First off, maps are still your friends. I don't know about you, but I'm no expert on the formation of rivers, mountains, forests and plains. Don't be afraid to lift some ideas from what nature has produced. Their are four main nations in the World of Grey; Ramza, Arcturus, M'Lan and Ouran. I looked at many maps of Great Britain, Germany, Egypt and Ireland, respectively, for ideas on how these land masses would look. Plus when you start writing about the locations you are creating, you have some visual references in your head to draw from

    Even if you decide to go completely original or have surreal landscapes, it never hurts to study up for inspiration. These tools are all about making your work simpler, not more difficult. Sometimes you'll want to sketch out a rough map, just to keep places in check. If it takes four weeks to get to one place, and five weeks to get to the next, just make sure the places are appropriately far apart, so if you ever have people go back to those locations, you already know the distance, and don't contradict yourself. Or just some a record of how long it takes to travel from one point to another.

    I think that's enough for now. Stay well-traveled, friends.

  • Building Grey: The Outline

    July 25, 2014

    These first few posts, I feel like I'm stating the obvious with these tools. After talking to other writers, I find some use certain tools, but not others. I use them all, and I've found them all helpful.

    The first tool is the outline. I'm not talking about just a synopsis of the story you are telling. I'm talking about before your story, after your story, and maybe what's going on in other parts of the setting while your story is going on.

    At this point, you may not even know where your story is going. You have a few rough ideas and that's it. Fallen Throne started as, I want a story where one person starts out protecting someone else. That was it. So I started jotting down what was going to happen on this adventure. Then I asked myself some questions. The characters' motivations, how they came to be where they are. So I started writing backgrounds. Khristian's parents, grandparents. Were they always in Caulment. How did Aerika get to Caulment. Who were her parents.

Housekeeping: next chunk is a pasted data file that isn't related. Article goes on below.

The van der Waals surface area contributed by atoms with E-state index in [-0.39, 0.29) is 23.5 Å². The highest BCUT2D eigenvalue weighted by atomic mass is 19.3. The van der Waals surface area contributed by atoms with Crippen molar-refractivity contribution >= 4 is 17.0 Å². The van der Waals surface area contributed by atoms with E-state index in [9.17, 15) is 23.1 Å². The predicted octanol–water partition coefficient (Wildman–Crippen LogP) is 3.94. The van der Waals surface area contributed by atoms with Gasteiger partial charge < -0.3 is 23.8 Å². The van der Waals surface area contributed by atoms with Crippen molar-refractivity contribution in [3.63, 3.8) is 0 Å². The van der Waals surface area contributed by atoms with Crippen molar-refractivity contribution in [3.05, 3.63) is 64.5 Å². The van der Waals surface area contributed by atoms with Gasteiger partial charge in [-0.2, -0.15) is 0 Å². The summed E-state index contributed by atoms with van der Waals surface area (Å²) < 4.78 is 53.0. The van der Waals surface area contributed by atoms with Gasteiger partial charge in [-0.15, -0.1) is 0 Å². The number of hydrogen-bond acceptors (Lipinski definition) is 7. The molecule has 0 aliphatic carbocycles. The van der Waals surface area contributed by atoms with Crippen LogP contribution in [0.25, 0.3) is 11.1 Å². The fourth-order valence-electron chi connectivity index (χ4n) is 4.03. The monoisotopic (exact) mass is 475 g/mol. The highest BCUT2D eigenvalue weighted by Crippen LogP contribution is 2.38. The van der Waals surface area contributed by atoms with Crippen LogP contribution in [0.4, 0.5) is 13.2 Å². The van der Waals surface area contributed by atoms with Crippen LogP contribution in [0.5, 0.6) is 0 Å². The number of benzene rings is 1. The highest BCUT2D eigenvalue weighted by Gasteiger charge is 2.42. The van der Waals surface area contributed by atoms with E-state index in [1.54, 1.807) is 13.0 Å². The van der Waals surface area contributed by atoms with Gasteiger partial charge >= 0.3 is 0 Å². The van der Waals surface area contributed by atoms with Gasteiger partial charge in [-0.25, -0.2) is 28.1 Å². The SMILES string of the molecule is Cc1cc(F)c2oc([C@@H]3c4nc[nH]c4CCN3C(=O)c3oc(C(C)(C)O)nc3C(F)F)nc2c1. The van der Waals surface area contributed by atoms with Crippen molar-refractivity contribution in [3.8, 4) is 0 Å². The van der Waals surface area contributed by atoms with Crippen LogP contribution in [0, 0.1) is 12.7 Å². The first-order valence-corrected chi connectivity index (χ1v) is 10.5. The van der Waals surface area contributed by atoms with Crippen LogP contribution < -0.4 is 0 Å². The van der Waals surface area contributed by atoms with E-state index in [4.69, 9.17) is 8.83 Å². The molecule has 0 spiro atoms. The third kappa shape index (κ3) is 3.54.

By this point, I have questions about nations, lands, kingdoms. I jot down a rough outline of when things get formed. I can flesh it out later, but I have to get it on paper. Or, on file at this point. I never fail to have a good idea, only to forget it days later because I never wrote it down. I'll do another post at some point on why you should have a tablet/smartphone/netbook/recorder with you at all times.

    But I was talking about outlines. Another problem I have is only focusing on one thing. As soon as I have Khristian and Aerika, I want to know where they are going, who they meet, who they marry. Little bits of information that shape their futures, even if those futures will never have story put to page. But it's all useful.

    Don't be afraid to change your timeline. Both as you're making it and as you're writing your story. Everything you create is malleable. Don't become a slave to what you create. And look back on your timeline often. Whenever you get stuck on writing a stretch of your book, you may find you already fleshed out the answer you're looking for. Or you see the perfect place to insert an answer.

  • Welcome to my website

    July 23, 2014

    It took a while to get everything put together, but it's finally in working order.  There's still a few kinks to work out, but the bulk of the hard stuff is out of the way.

    If you found this through a search, then be aware that prior to this site, I was doing most of my updates through facebook and google plus.  I'll slowly be getting all the content I posted over there into my blog here, but if you want to read all of the things now, check out the social network links above.

    But once this site is caught up with my social network updates, this site will update the same as the social networks.  So you can have content delivered to you in whichever way you prefer to read about it.

    Thanks for stopping by, and I hope you enjoy however much time you decide to spend in The World of Grey.